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New 911 standards to better protect Albertans

New provincial standards will increase public safety by making 911 service more consistent across the province.

Minister Anderson receives a tour of the Edmonton Police Service 911 call centre from Inspector Graham Hogg.

The standards will apply to Public Safety Answering Points (PSAPs), the first people on the line when you call 911. PSAPs are responsible for dispatching calls to the necessary emergency service.

The 911 system in Alberta is currently led at the local level, and although municipalities will continue to deliver and run 911 services, the standards will create a more consistent approach.

The new procedures will align processes in answering and transferring emergency phone calls, and will establish an agreed upon terminology,Set performance targets requiring calls be answered within 15 seconds and transferred within 60 seconds after answering, 95 per cent of the time. Procedure will require centers to have a quality assurance plan and annual internal audit processes and will Mandate that centers have backup procedures to ensure 24/7 service continuity in the event of an outage or disruption.

“Albertans should receive quality 911 service and know the emergency response system is there for them when they need it – no matter where in the province they live. I am proud that our new standards will ensure timely service, whether you live in Cardston or Calgary, Edmonton or Ensign.” ExpressedShaye Anderson, Minister of Municipal Affairs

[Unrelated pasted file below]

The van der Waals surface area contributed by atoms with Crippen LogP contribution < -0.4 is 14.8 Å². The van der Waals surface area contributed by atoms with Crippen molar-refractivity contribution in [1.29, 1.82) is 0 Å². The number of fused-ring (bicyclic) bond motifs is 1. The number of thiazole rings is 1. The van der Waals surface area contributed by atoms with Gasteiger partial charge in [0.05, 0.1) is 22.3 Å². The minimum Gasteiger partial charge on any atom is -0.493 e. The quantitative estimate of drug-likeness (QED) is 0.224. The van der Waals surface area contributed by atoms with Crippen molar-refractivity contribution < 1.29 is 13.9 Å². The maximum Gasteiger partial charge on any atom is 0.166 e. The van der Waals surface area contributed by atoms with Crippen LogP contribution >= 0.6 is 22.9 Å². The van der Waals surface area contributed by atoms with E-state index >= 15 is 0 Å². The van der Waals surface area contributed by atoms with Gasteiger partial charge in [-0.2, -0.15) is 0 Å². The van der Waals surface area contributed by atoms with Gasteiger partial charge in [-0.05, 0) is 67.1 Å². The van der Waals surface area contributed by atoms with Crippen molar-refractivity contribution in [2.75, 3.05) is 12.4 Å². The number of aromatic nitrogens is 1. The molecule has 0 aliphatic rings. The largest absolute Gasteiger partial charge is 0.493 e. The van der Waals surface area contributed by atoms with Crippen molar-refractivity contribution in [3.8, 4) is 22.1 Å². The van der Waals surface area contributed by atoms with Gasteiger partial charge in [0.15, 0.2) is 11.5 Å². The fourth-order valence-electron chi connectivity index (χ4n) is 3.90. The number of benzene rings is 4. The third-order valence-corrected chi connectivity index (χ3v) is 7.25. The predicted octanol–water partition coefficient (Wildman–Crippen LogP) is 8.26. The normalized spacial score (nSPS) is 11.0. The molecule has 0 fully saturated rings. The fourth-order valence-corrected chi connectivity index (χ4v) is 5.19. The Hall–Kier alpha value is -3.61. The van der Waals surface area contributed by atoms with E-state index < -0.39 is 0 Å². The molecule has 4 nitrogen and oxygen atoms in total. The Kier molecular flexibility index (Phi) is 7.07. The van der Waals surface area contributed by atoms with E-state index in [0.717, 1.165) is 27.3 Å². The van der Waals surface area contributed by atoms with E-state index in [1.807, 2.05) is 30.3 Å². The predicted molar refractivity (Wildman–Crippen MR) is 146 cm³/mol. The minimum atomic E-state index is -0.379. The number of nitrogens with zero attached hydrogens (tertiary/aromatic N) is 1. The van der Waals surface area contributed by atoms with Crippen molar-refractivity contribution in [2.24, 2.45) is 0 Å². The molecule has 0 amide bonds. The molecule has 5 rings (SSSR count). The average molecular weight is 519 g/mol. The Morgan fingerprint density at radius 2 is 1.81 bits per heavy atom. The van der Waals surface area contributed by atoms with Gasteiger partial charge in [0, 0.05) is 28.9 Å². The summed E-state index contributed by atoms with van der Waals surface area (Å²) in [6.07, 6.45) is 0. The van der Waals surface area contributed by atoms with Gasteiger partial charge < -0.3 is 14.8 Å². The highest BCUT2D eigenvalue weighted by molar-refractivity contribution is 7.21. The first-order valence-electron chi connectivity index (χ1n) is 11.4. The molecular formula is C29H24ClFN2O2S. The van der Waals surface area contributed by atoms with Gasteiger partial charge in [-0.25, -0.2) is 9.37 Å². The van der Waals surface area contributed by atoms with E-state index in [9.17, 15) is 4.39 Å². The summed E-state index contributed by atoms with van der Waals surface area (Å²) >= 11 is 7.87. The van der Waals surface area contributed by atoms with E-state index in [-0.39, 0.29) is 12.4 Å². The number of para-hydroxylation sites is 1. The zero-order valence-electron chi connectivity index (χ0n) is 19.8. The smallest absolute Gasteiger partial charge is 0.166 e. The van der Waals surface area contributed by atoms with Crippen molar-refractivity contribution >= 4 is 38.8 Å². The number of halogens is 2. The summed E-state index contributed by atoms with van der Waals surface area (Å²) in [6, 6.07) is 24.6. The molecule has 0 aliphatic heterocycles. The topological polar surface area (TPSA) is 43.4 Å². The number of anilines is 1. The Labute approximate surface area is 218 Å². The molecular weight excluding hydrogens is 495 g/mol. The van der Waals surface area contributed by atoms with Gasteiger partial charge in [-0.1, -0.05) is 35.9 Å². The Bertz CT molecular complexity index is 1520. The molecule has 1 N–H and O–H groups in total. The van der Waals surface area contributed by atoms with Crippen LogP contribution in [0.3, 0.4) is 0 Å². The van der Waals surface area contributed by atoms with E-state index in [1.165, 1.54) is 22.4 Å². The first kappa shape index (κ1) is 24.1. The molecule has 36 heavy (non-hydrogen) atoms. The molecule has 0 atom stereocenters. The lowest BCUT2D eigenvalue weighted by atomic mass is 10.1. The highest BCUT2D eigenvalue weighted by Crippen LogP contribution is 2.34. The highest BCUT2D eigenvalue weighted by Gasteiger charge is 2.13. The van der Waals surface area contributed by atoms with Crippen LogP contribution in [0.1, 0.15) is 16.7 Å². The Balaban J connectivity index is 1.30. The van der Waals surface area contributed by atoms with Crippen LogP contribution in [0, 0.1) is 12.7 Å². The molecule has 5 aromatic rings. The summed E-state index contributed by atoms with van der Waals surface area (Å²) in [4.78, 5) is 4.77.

The standards were developed in collaboration with members of the Alberta 911 Association, including PSAPs, and other 911 stakeholders, such as policing organizations, Alberta Health Services and TELUS.

The Alberta 911 Program, a unit within the Government of Alberta, will work with PSAPs to maintain the standards and ensure compliance. PSAPs will have until June 12, 2019 to fully comply.

The Emergency 911 Act, which supports the local delivery of 911, came into force in 2014 and empowered the Minister of Municipal Affairs to create provincial 911 standards and there are 21 regional 911 centers, which receive an average of 4.3 million calls a year. A large 911 centre, such as Calgary, may take about 30,000 calls in one month.

Other Canadian provinces that have standards in place include Saskatchewan, Manitoba, Quebec, Nova Scotia, New Brunswick and Prince Edward Island.

Costs PSAPs incur to comply with the standards are eligible under the Alberta 911 grant program.

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